ALEX: For how many years have you been shooting before you felt you had enough material for a book?
KEN: I began to accumulate more and more as the years went on. And while it’s true that what I was photographing was never static and the scene always morphing, after four or five years things really began to shift and the neighborhood wasn’t the same anymore. The scene was quickly getting co-opted, exploited, trendy. I felt I had to do something with the material at that point. I also needed to organize it for my own sanity, to make sense of it for myself. At that point I wasn’t happy to just show it on a few gallery walls and be done with it. So I began to make it into a book. And when I was making the book, I soon realized I had way too much material. It was sprawling and not so well edited at first. After many rejections from publishers I decided, “Less is more.” I made the tightest edit I could; spoke in as clear a voice as I could through the book dummy; I tried to be as concise as possible. I made my invisible city visible.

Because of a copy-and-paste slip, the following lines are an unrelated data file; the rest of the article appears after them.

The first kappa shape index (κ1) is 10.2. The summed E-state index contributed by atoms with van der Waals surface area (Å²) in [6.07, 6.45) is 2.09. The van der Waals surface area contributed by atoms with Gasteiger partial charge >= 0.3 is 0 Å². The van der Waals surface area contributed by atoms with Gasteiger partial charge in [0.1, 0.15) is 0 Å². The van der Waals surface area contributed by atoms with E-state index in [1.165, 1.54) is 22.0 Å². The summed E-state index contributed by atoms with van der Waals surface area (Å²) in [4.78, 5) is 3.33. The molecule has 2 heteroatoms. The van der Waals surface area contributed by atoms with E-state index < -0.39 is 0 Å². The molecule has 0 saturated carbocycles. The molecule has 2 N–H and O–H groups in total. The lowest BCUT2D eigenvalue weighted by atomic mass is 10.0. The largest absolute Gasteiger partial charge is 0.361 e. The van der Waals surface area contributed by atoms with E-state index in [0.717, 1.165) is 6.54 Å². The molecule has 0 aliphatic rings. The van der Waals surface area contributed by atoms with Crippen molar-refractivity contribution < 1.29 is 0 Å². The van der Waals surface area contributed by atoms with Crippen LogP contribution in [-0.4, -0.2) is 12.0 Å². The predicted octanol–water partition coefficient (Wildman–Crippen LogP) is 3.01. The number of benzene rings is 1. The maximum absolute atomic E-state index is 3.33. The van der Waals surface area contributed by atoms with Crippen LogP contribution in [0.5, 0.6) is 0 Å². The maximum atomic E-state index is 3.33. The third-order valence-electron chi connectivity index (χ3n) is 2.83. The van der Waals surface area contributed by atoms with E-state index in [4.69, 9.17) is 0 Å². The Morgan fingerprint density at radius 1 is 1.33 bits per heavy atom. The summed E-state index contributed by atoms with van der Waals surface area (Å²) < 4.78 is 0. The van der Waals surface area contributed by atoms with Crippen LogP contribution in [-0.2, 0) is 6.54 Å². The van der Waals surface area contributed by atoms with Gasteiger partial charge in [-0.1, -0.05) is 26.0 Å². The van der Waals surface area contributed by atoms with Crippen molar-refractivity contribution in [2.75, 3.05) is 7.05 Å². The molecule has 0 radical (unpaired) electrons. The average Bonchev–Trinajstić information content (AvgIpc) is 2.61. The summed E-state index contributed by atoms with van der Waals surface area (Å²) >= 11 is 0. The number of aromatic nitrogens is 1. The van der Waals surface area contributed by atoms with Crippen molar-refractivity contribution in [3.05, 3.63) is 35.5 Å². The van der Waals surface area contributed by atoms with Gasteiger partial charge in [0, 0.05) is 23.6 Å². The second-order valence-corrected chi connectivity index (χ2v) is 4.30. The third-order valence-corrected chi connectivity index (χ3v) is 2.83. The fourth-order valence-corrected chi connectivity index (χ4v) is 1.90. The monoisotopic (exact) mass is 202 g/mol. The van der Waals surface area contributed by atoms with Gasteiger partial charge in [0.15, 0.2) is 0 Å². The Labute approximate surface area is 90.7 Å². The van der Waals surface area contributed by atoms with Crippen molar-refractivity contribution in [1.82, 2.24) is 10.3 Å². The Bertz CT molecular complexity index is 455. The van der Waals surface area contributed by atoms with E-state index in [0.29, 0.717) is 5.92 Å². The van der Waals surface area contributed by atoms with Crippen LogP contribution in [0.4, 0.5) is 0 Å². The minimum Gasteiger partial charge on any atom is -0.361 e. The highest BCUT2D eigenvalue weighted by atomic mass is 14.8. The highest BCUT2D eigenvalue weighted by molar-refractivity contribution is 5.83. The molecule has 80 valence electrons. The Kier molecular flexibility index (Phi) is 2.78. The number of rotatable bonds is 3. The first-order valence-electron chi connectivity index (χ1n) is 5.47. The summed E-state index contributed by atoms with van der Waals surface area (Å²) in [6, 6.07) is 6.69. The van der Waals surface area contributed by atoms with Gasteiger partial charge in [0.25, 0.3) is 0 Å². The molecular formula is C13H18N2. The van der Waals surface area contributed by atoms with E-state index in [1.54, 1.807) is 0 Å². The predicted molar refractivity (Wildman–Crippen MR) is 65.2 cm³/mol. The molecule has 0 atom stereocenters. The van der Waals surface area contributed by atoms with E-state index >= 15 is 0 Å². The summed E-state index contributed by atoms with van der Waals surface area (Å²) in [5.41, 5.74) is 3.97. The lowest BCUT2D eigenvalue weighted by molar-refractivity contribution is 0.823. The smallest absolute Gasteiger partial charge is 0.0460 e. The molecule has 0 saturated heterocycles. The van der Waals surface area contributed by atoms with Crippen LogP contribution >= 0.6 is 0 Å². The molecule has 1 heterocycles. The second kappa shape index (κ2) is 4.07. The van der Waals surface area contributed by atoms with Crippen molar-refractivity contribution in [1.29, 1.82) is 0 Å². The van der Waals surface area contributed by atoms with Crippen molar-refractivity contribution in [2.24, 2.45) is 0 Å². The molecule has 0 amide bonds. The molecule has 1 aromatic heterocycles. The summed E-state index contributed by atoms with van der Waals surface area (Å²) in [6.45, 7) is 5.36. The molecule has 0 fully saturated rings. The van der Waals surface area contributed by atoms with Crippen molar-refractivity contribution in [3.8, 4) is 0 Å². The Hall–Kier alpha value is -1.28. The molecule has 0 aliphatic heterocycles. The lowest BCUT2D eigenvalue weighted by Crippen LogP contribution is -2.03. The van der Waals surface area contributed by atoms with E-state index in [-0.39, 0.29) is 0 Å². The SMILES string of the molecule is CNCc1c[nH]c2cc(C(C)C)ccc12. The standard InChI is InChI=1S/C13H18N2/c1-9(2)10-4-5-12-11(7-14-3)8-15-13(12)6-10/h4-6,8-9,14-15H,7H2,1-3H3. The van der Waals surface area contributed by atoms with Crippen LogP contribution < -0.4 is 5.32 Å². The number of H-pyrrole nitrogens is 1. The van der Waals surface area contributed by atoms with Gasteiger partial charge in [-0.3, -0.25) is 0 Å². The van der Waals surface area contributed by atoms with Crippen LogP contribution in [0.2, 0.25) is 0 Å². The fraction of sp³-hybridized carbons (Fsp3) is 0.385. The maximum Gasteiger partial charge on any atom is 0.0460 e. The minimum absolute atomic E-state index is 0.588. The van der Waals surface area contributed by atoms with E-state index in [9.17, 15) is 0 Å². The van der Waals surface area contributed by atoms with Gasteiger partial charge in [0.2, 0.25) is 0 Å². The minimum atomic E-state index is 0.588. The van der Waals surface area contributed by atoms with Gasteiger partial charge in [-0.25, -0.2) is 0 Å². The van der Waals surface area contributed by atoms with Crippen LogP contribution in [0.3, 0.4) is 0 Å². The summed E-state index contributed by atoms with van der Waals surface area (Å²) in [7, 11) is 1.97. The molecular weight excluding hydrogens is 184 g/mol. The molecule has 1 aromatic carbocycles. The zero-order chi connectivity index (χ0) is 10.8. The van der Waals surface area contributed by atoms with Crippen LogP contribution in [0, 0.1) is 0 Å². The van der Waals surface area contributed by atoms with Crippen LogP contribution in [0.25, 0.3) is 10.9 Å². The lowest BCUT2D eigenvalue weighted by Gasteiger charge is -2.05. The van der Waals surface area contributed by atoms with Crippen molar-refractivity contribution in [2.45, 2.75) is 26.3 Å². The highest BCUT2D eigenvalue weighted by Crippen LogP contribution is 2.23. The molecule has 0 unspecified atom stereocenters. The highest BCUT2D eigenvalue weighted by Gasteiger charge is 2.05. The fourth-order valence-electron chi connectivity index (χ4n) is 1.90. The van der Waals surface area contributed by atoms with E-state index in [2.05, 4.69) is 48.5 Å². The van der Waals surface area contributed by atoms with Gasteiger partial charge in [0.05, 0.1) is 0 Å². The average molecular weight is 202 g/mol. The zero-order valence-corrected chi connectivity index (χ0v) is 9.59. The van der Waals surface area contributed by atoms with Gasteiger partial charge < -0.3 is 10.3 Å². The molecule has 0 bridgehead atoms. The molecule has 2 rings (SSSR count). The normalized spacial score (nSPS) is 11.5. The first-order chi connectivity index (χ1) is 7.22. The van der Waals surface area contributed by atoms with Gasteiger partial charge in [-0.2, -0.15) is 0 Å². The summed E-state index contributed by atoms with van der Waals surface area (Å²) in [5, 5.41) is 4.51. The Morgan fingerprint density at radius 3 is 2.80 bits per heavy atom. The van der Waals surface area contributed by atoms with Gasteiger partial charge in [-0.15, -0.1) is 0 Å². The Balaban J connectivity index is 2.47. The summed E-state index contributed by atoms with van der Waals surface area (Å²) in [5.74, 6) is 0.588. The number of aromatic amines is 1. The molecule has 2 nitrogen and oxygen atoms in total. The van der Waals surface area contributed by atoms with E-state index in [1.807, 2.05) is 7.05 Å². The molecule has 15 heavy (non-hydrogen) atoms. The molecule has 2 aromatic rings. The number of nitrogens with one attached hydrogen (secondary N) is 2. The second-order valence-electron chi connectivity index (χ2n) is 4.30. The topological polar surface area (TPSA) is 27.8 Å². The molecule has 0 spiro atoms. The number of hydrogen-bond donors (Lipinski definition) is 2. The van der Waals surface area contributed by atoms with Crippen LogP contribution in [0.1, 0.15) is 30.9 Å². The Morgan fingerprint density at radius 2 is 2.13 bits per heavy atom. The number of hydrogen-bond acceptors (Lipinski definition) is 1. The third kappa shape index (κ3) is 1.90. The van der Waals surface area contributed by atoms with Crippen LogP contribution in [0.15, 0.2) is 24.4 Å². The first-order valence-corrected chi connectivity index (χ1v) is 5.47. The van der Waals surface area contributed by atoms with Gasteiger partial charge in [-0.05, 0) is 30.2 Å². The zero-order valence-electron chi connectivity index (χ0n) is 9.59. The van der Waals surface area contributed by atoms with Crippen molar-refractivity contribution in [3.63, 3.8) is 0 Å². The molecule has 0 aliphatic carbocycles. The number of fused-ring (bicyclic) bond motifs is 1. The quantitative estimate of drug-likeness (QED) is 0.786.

“I was told America was great, that New York City was special, but what kind of future was there really for my friends or me at the time? I felt there was a lot of deception about how life was great in the US, how we were living an American Dream.”
ALEX: In a short essay for The Photobook Club, you wrote that Invisible City is a love letter to a particular place in a particular time but there’s some criticism too: the quotes from Orwell and Kafka, the darkness and the low-key style of the pictures, the burning building on the cover …what raised your concerns about city life?